Tue 25 Aug 2009
The NY Times is reporting that the English language Wikipedia will soon moved to a "flagged revisions" system by which edits to articles about living people will have to be approved by a more experienced editor before they appear on the live site. This system has been tested for about a year on the German language Wikipedia. On that site, an "experienced editor" is someone who's crossed a threshold of number of successful edits. There were about 7,500 of them in the German case, and there are likely to be an order of magnitude more in the English Wikipedia.
The NY Times article notes that:
Although Wikipedia has prevented anonymous users from creating new articles for several years now, the new flagging system crosses a psychological Rubicon. It will divide Wikipedia’s contributors into two classes — experienced, trusted editors, and everyone else — altering Wikipedia’s implicit notion that everyone has an equal right to edit entries.
In reality, those classes have been present for some time now. As part of my dissertation research I've been interviewing less experienced Wikipedians about their perceptions of the site. One constant theme has been the perception of a class system in Wikipedia. Casual editors worry that their edits aren't good enough, and that they'll be rebuked by Wikipedia's upper-classes. They perceive a mystical group of higher-order contributors who make Wikipedia work. They believe that the barrier to entry is high and that they don't know enough about how the system works even to make small edits. Partly I think this is a function of the increasing complexity of the Wikipedia system. Partly it's because of Wikipedia's increasing stature – less experienced users feel the consequences of their actions, when so many millions read the site each day.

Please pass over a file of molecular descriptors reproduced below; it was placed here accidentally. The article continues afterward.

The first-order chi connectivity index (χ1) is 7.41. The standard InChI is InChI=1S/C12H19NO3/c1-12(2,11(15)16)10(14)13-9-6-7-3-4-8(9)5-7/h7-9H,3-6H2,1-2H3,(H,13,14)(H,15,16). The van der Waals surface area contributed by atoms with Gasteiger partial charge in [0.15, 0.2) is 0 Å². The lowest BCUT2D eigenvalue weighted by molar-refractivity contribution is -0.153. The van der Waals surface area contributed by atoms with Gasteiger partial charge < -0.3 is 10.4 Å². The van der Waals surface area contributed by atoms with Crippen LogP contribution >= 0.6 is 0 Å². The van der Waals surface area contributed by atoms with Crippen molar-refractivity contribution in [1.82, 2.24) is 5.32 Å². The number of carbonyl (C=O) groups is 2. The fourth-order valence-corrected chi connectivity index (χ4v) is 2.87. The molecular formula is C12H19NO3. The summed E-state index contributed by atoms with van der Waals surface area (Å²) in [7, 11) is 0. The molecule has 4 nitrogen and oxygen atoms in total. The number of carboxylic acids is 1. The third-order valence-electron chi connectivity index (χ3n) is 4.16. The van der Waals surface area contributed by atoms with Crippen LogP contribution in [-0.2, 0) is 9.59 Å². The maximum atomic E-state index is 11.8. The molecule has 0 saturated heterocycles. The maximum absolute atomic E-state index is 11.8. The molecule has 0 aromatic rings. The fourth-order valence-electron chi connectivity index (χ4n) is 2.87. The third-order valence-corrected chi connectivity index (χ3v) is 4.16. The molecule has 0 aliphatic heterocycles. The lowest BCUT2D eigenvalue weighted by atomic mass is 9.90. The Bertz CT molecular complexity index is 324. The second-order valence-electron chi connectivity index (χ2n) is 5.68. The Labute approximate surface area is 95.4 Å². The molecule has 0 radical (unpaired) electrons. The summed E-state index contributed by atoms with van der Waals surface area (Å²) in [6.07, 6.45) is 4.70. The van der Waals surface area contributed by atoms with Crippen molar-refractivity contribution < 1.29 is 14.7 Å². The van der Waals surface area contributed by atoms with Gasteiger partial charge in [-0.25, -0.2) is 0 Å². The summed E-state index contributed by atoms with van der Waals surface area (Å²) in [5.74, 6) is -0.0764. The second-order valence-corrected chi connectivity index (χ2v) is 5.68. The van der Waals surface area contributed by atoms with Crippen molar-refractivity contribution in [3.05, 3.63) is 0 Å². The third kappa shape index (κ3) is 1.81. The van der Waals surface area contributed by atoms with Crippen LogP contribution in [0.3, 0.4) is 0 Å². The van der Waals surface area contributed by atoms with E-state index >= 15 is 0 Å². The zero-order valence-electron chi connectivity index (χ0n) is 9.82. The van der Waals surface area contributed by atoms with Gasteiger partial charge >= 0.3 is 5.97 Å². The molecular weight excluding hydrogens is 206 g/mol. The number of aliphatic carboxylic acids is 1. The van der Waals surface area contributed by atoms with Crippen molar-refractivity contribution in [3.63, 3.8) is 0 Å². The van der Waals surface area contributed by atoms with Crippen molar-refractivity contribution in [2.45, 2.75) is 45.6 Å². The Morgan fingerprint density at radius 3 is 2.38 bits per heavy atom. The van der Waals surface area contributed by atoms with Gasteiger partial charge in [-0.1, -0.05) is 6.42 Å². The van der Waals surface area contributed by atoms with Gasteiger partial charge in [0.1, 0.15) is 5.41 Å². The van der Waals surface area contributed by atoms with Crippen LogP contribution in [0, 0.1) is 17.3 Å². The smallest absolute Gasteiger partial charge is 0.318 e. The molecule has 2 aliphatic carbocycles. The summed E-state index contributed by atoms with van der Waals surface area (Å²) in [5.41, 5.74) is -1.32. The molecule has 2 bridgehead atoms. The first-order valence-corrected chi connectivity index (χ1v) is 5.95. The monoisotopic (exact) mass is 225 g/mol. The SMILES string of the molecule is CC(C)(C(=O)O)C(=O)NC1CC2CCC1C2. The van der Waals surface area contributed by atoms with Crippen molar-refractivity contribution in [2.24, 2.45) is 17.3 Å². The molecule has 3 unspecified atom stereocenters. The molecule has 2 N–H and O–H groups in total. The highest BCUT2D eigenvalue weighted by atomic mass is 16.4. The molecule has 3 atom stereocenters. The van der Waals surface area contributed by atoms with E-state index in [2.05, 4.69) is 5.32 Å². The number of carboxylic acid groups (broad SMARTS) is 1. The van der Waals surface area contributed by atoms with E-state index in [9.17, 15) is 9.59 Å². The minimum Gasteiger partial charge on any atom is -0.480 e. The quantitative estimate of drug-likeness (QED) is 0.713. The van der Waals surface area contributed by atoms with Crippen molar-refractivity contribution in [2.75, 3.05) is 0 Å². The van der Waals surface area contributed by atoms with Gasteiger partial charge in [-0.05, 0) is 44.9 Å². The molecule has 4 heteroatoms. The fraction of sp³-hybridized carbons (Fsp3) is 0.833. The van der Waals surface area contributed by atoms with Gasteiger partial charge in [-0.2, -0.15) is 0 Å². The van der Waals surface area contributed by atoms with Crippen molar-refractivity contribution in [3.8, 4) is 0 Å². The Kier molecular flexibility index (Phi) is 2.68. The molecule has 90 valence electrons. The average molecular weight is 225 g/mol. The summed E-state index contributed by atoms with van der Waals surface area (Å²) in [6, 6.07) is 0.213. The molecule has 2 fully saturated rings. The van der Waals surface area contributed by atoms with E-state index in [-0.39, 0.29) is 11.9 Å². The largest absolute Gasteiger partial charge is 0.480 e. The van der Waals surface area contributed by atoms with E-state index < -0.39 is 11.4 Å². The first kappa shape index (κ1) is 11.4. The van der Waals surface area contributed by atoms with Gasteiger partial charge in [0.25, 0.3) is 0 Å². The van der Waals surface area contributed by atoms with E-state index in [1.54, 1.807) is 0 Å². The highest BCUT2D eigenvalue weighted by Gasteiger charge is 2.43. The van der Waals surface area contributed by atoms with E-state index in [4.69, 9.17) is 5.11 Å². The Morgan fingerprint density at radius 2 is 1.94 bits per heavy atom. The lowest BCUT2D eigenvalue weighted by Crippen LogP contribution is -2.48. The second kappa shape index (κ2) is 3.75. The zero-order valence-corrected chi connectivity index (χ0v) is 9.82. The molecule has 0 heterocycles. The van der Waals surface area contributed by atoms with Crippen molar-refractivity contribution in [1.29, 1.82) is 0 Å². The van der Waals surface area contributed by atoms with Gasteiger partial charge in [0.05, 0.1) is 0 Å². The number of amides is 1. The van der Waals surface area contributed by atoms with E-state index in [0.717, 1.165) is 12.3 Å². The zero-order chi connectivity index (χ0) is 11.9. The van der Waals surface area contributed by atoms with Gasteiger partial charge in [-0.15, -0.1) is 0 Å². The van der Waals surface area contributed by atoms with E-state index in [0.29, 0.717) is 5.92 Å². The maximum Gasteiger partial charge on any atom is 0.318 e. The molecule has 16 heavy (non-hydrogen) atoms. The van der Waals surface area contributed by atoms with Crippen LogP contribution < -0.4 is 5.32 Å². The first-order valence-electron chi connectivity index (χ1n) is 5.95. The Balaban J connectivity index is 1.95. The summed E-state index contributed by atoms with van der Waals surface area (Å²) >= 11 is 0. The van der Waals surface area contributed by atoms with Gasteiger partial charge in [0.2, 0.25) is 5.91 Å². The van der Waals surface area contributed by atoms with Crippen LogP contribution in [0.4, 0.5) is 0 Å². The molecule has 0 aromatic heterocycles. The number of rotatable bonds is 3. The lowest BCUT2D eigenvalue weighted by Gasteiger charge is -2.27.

I also think classism is something that Wikipedia's heavy-editor community actively cultivates. The NY Times notes the work of Ed Chi at PARC. Ed and he colleagues have done some really interesting work. Among other things, they've noticed a trend towards resistance to new content. In a recent paper presented at GROUP, Tony Lam and his colleagues found that the rate of article deletions is growing, and that most articles are deleted shortly after they are created. Wikipedia has a core of frequent editors who zealously guard their territory, sometimes actively discouraging newcomers, and enforcing complicated and arcane policies in ways that can reduce new participation. The ideology of Wikipedia is a level playing field in which everyone has a voice, but the practice of it is often far from that ideal.
This latest move is troubling in that it seems to represent a lack of faith in crowdsourcing and the wisdom of crowds, in the model that made Wikipedia what it is today. This change will also remove another of the important social-psychological incentives that draw new people into the Wikipedia fold: the instant gratification that comes from seeing your work reflected on a Wikipedia page. There will certainly be many papers written on the before-after comparison, and I suspect we'll see significant changes in the dynamics of the site, at least for the pages that will see this change.